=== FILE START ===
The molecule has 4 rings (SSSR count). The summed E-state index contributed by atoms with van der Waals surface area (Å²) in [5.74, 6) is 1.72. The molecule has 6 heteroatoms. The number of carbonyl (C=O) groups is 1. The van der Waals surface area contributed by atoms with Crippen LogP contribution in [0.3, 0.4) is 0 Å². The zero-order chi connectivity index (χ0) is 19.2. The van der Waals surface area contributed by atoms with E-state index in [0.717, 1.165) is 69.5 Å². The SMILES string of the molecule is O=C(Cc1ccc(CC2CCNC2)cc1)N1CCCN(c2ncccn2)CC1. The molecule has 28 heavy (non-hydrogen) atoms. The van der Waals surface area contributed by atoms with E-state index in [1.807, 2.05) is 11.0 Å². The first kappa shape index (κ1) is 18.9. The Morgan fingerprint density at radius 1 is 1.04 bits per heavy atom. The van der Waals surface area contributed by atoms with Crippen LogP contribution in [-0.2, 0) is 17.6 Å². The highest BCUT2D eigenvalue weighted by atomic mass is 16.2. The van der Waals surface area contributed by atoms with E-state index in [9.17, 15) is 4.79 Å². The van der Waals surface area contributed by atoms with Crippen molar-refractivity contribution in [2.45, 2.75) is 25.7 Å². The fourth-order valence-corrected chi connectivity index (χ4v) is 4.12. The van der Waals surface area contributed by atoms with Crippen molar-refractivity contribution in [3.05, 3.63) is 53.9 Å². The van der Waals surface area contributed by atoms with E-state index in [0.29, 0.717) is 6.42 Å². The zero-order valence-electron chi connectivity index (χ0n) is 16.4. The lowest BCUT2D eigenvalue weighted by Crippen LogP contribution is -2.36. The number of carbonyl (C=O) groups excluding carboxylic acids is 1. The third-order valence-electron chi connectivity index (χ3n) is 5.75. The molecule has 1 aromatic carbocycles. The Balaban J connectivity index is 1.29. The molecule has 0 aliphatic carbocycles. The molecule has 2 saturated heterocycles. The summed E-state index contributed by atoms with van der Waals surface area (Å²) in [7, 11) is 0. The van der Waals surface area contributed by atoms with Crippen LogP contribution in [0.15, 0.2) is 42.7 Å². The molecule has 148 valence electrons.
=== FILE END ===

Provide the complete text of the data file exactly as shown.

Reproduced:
The molecule has 4 rings (SSSR count). The summed E-state index contributed by atoms with van der Waals surface area (Å²) in [5.74, 6) is 1.72. The molecule has 6 heteroatoms. The number of carbonyl (C=O) groups is 1. The van der Waals surface area contributed by atoms with Crippen LogP contribution in [0.3, 0.4) is 0 Å². The zero-order chi connectivity index (χ0) is 19.2. The van der Waals surface area contributed by atoms with E-state index in [0.717, 1.165) is 69.5 Å². The SMILES string of the molecule is O=C(Cc1ccc(CC2CCNC2)cc1)N1CCCN(c2ncccn2)CC1. The molecule has 28 heavy (non-hydrogen) atoms. The van der Waals surface area contributed by atoms with E-state index in [1.807, 2.05) is 11.0 Å². The first kappa shape index (κ1) is 18.9. The Morgan fingerprint density at radius 1 is 1.04 bits per heavy atom. The van der Waals surface area contributed by atoms with Crippen LogP contribution in [-0.2, 0) is 17.6 Å². The highest BCUT2D eigenvalue weighted by atomic mass is 16.2. The van der Waals surface area contributed by atoms with E-state index in [9.17, 15) is 4.79 Å². The van der Waals surface area contributed by atoms with Crippen molar-refractivity contribution in [2.45, 2.75) is 25.7 Å². The fourth-order valence-corrected chi connectivity index (χ4v) is 4.12. The van der Waals surface area contributed by atoms with Crippen molar-refractivity contribution in [3.05, 3.63) is 53.9 Å². The van der Waals surface area contributed by atoms with E-state index in [0.29, 0.717) is 6.42 Å². The zero-order valence-electron chi connectivity index (χ0n) is 16.4. The lowest BCUT2D eigenvalue weighted by Crippen LogP contribution is -2.36. The number of carbonyl (C=O) groups excluding carboxylic acids is 1. The third-order valence-electron chi connectivity index (χ3n) is 5.75. The molecule has 1 aromatic carbocycles. The Balaban J connectivity index is 1.29. The molecule has 0 aliphatic carbocycles. The molecule has 2 saturated heterocycles. The summed E-state index contributed by atoms with van der Waals surface area (Å²) in [7, 11) is 0. The van der Waals surface area contributed by atoms with Crippen LogP contribution in [0.15, 0.2) is 42.7 Å². The molecule has 148 valence electrons.